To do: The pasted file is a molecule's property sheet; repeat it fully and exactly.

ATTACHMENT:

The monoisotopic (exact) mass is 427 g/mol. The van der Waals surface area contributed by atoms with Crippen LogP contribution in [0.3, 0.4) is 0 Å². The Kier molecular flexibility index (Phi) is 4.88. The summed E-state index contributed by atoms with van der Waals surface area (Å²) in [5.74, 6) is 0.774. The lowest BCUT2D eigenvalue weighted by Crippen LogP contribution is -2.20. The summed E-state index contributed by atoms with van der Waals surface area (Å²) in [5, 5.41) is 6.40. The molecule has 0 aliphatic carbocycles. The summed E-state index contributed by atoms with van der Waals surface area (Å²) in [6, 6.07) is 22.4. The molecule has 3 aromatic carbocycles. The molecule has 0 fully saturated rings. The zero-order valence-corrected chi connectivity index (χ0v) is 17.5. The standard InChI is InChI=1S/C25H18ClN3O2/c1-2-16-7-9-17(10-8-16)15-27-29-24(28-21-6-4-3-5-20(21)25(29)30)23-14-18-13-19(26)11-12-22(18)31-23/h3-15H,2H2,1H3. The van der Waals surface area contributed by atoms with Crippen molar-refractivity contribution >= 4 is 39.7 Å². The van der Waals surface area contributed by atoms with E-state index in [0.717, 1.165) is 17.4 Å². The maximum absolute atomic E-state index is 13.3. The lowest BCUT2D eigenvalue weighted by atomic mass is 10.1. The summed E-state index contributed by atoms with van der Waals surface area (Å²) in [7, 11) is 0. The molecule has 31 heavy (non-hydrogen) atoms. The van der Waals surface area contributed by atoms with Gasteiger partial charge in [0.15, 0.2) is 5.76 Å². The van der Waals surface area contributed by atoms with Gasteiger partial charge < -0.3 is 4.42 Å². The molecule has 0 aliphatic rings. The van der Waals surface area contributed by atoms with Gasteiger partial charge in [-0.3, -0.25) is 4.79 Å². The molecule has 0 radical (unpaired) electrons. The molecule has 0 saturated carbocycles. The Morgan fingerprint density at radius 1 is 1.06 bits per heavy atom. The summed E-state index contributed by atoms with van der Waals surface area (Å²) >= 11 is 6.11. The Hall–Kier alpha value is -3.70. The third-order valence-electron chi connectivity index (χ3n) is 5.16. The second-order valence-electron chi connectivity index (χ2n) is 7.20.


The monoisotopic (exact) mass is 427 g/mol. The van der Waals surface area contributed by atoms with Crippen LogP contribution in [0.3, 0.4) is 0 Å². The Kier molecular flexibility index (Phi) is 4.88. The summed E-state index contributed by atoms with van der Waals surface area (Å²) in [5.74, 6) is 0.774. The lowest BCUT2D eigenvalue weighted by Crippen LogP contribution is -2.20. The summed E-state index contributed by atoms with van der Waals surface area (Å²) in [5, 5.41) is 6.40. The molecule has 0 aliphatic carbocycles. The summed E-state index contributed by atoms with van der Waals surface area (Å²) in [6, 6.07) is 22.4. The molecule has 3 aromatic carbocycles. The molecule has 0 fully saturated rings. The zero-order valence-corrected chi connectivity index (χ0v) is 17.5. The standard InChI is InChI=1S/C25H18ClN3O2/c1-2-16-7-9-17(10-8-16)15-27-29-24(28-21-6-4-3-5-20(21)25(29)30)23-14-18-13-19(26)11-12-22(18)31-23/h3-15H,2H2,1H3. The van der Waals surface area contributed by atoms with Crippen molar-refractivity contribution >= 4 is 39.7 Å². The van der Waals surface area contributed by atoms with E-state index in [0.717, 1.165) is 17.4 Å². The maximum absolute atomic E-state index is 13.3. The lowest BCUT2D eigenvalue weighted by atomic mass is 10.1. The summed E-state index contributed by atoms with van der Waals surface area (Å²) in [7, 11) is 0. The molecule has 31 heavy (non-hydrogen) atoms. The van der Waals surface area contributed by atoms with Gasteiger partial charge in [0.15, 0.2) is 5.76 Å². The van der Waals surface area contributed by atoms with Gasteiger partial charge < -0.3 is 4.42 Å². The molecule has 0 aliphatic rings. The van der Waals surface area contributed by atoms with Gasteiger partial charge in [-0.3, -0.25) is 4.79 Å². The molecule has 0 radical (unpaired) electrons. The molecule has 0 saturated carbocycles. The Morgan fingerprint density at radius 1 is 1.06 bits per heavy atom. The summed E-state index contributed by atoms with van der Waals surface area (Å²) >= 11 is 6.11. The Hall–Kier alpha value is -3.70. The third-order valence-electron chi connectivity index (χ3n) is 5.16. The second-order valence-electron chi connectivity index (χ2n) is 7.20.